Today, saffron is known more as a spice to flavor food than it is as a medicine, but perhaps we should be taking a cue from our ancestors and looking to the golden strand for its curative properties. Although it is extremely expensive, it only takes a very small amount of saffron to be useful as a medicine. In fact, recent research has revealed it may be effective in treating Alzheimer’s disease.

A 22-week multicenter, randomized, double-blind controlled trial of saffron in the management of mild-to-moderate Alzheimer’s disease published in 2010, showed 15 mg twice a day was as effective as donepezil (Aricept) at 5 mg twice a day, with significantly less vomiting as a side effect. Another 16-week, randomized and placebo-controlled trial also published in 2010, showed that 15 mg of saffron twice per day was both safe and effective in mild to moderate Alzheimer’s disease.[6]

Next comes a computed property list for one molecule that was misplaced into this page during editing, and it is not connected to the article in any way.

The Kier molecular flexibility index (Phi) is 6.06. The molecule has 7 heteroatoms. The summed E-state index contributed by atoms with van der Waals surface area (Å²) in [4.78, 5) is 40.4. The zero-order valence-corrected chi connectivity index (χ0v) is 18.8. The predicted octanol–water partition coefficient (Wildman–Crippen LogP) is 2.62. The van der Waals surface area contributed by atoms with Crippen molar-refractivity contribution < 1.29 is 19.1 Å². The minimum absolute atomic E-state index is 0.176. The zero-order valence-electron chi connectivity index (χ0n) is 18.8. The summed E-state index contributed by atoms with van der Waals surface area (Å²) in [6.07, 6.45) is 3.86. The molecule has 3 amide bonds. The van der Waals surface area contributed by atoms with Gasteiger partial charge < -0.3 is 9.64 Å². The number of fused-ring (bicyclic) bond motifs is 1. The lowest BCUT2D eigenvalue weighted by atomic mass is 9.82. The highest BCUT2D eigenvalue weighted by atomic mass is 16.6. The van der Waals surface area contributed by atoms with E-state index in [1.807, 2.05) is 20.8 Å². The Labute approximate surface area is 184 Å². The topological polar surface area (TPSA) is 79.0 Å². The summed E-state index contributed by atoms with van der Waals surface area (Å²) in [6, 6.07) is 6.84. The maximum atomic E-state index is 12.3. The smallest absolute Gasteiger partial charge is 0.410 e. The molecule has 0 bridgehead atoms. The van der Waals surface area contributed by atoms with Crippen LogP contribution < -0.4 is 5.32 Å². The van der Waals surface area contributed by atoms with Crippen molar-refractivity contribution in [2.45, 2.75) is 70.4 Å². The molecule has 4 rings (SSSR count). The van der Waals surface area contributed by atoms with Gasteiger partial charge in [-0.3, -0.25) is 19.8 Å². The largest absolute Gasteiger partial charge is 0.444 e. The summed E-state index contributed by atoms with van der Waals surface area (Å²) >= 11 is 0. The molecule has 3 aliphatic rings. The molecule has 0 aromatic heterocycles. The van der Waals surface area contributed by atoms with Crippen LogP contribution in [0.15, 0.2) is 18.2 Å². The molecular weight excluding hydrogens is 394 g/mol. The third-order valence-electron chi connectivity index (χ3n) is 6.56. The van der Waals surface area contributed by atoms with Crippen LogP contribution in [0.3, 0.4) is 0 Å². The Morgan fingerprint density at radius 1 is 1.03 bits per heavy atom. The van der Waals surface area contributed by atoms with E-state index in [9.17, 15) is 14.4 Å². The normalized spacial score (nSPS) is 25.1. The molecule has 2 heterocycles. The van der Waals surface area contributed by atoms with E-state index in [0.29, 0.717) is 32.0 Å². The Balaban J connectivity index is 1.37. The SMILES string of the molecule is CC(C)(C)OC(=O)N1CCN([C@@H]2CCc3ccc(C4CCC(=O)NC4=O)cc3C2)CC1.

Both the petals of the crocus as well as the cherished saffron strands have been studied in the treatment for depression.

The petals of the Crocus sativus plant have also been shown nearly equipotent to Prozac (fluoxetine) as a treatment for depression.  According to a study published in the journal Progress in Neuropsychopharmacology and Biological Psychiatry in 2007, 15 mg of Crocus sativus petals were as effective as 10 mg of Prozac in treating mild to moderate depression, putting 25% of the participants into full remission. Another depression study published 2004 showed that saffron, at 30 mg a day, was as effective as the drug imipramine, at 100 mg a day, in the treatment of mild to moderate depression.[7]

Despite its medicinal potential, perhaps you’re still only interested in saffron for its delicious flavor. Here are a few interesting things to keep in mind: